Energy minister Claire Perry has remained tight-lipped over the future shape of the Smart Export Guarantee (SEG) as her department begins to pour over responses to its consultation on the matter.

A consultation on the SEG closed earlier this week, with a Westminster Hall Debate led by Conservative MP Antoinette Sandbach taking place the same day.

During the debate, Perry confirmed that the FiT would “probably not” be extended to coincide with the start of the SEG, leaving a gap between the two policies.

Despite officials previously stating that it was the government’s aim for any gap between the two policies to be as short as possible, it remains likely there will be a not insignificant “hiatus” between the FiT’s closure at the end of this month and the implementation of the SEG.

Also discussed in the debate was the need for certainty on pricing for electricity exported to the grid, with several MPs calling for a minimum floor price. This demand for clarity was echoed by the Solar Trade Association (STA) as it called for Perry to “respect the right of ordinary people” to a fair minimum floor price.

Speaking during the debate, Perry said she would ensure the market rate is always higher than zero, but that it varies throughout the day. However, Perry refused to give an idea of what that rate might be, saying she wanted to see “what proposals came forward.”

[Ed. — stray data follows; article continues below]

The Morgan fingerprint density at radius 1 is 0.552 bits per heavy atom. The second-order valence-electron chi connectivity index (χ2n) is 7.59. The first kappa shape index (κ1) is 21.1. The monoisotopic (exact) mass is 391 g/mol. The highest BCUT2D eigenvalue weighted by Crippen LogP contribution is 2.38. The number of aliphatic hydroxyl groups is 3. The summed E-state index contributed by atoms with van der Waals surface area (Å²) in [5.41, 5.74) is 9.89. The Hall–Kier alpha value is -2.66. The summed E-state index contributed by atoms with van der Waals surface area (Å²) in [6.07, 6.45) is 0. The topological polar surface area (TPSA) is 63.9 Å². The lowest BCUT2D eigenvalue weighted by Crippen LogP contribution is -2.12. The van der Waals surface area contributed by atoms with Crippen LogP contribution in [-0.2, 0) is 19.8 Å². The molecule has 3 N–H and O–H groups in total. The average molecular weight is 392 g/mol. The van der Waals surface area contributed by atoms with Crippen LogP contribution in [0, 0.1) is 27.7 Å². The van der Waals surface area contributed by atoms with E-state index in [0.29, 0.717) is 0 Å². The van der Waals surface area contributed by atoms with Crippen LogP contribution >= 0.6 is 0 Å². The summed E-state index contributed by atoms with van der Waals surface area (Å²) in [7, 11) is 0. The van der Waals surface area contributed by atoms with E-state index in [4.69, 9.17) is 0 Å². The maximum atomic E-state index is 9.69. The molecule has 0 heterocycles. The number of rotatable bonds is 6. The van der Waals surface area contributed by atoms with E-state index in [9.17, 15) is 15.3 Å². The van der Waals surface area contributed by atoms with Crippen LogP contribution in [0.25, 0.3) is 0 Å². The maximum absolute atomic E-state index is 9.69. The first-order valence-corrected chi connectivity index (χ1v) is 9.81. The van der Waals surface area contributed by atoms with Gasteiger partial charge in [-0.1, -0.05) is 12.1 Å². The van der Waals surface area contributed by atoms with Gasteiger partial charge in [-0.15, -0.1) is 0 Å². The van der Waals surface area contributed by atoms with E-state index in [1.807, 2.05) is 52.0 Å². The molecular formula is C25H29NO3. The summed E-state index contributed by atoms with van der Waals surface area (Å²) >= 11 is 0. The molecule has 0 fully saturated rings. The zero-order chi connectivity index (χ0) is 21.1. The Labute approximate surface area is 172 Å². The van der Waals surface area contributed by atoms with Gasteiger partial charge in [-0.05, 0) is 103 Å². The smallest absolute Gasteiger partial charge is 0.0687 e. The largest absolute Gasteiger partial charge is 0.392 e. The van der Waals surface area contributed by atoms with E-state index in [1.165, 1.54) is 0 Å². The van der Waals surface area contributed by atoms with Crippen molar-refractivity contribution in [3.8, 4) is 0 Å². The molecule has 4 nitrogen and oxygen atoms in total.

The STA also raised concerns over whether the market can deliver a smooth transition to SEG for consumers given “nascent and untested infrastructure” as well as “worrying” reports of skill shortages in the industry.

STA chief executive Chris Hewett said: “We are fast approaching a cliff edge and now need government to mandate a fair minimum floor price for exports from homes installing solar that reflects the price that all other generators spilling onto the system attract.

“Fair treatment for households trying to do the right thing should not be in dispute, particularly given the government provides market certainty and investment support to large-scale utilities.”

The Microgeneration Certification Scheme (MCS) also raised concerns over the policy gap, saying that without the SEG being in place, there is a risk of cost-cutting by both consumers and the industry “to mitigate unfair treatment” by the system.

It is unknown how long the policy gap will be, however Perry said that she is aware that speed “is of the essence” but that the most important thing is to “get this right.”